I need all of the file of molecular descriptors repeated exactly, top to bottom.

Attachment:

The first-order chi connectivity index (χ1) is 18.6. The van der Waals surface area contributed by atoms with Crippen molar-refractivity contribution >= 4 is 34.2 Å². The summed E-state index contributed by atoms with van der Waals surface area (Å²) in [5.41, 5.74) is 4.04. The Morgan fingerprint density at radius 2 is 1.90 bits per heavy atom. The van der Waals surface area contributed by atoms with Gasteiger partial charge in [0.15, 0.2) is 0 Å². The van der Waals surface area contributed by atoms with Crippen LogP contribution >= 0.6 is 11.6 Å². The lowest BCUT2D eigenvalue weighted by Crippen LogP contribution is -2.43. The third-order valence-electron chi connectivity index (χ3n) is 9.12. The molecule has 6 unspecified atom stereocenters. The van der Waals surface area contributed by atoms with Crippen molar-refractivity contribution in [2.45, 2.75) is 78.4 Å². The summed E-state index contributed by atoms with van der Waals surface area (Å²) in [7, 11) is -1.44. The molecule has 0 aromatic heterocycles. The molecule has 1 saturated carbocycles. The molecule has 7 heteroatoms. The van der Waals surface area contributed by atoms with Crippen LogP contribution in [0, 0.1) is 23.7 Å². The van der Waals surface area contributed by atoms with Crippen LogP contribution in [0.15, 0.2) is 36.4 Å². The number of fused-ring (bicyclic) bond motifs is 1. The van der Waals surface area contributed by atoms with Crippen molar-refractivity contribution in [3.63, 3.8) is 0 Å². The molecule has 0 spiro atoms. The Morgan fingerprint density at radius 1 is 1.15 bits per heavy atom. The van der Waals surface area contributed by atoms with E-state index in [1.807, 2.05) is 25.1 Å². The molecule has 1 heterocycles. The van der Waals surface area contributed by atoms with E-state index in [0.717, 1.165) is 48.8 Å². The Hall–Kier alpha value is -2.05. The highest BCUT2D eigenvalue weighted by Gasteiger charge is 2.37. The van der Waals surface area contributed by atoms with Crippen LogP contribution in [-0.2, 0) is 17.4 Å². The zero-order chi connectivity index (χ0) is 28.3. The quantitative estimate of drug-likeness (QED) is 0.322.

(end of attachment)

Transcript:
The first-order chi connectivity index (χ1) is 18.6. The van der Waals surface area contributed by atoms with Crippen molar-refractivity contribution >= 4 is 34.2 Å². The summed E-state index contributed by atoms with van der Waals surface area (Å²) in [5.41, 5.74) is 4.04. The Morgan fingerprint density at radius 2 is 1.90 bits per heavy atom. The van der Waals surface area contributed by atoms with Gasteiger partial charge in [0.15, 0.2) is 0 Å². The van der Waals surface area contributed by atoms with Crippen LogP contribution >= 0.6 is 11.6 Å². The lowest BCUT2D eigenvalue weighted by Crippen LogP contribution is -2.43. The third-order valence-electron chi connectivity index (χ3n) is 9.12. The molecule has 6 unspecified atom stereocenters. The van der Waals surface area contributed by atoms with Crippen molar-refractivity contribution in [2.45, 2.75) is 78.4 Å². The summed E-state index contributed by atoms with van der Waals surface area (Å²) in [7, 11) is -1.44. The molecule has 0 aromatic heterocycles. The molecule has 1 saturated carbocycles. The molecule has 7 heteroatoms. The van der Waals surface area contributed by atoms with Crippen LogP contribution in [0, 0.1) is 23.7 Å². The van der Waals surface area contributed by atoms with Crippen LogP contribution in [0.15, 0.2) is 36.4 Å². The number of fused-ring (bicyclic) bond motifs is 1. The van der Waals surface area contributed by atoms with Crippen molar-refractivity contribution in [3.63, 3.8) is 0 Å². The molecule has 0 spiro atoms. The Morgan fingerprint density at radius 1 is 1.15 bits per heavy atom. The van der Waals surface area contributed by atoms with E-state index in [1.807, 2.05) is 25.1 Å². The molecule has 1 heterocycles. The van der Waals surface area contributed by atoms with E-state index in [0.717, 1.165) is 48.8 Å². The Hall–Kier alpha value is -2.05. The highest BCUT2D eigenvalue weighted by Gasteiger charge is 2.37. The van der Waals surface area contributed by atoms with Crippen LogP contribution in [-0.2, 0) is 17.4 Å². The zero-order chi connectivity index (χ0) is 28.3. The quantitative estimate of drug-likeness (QED) is 0.322.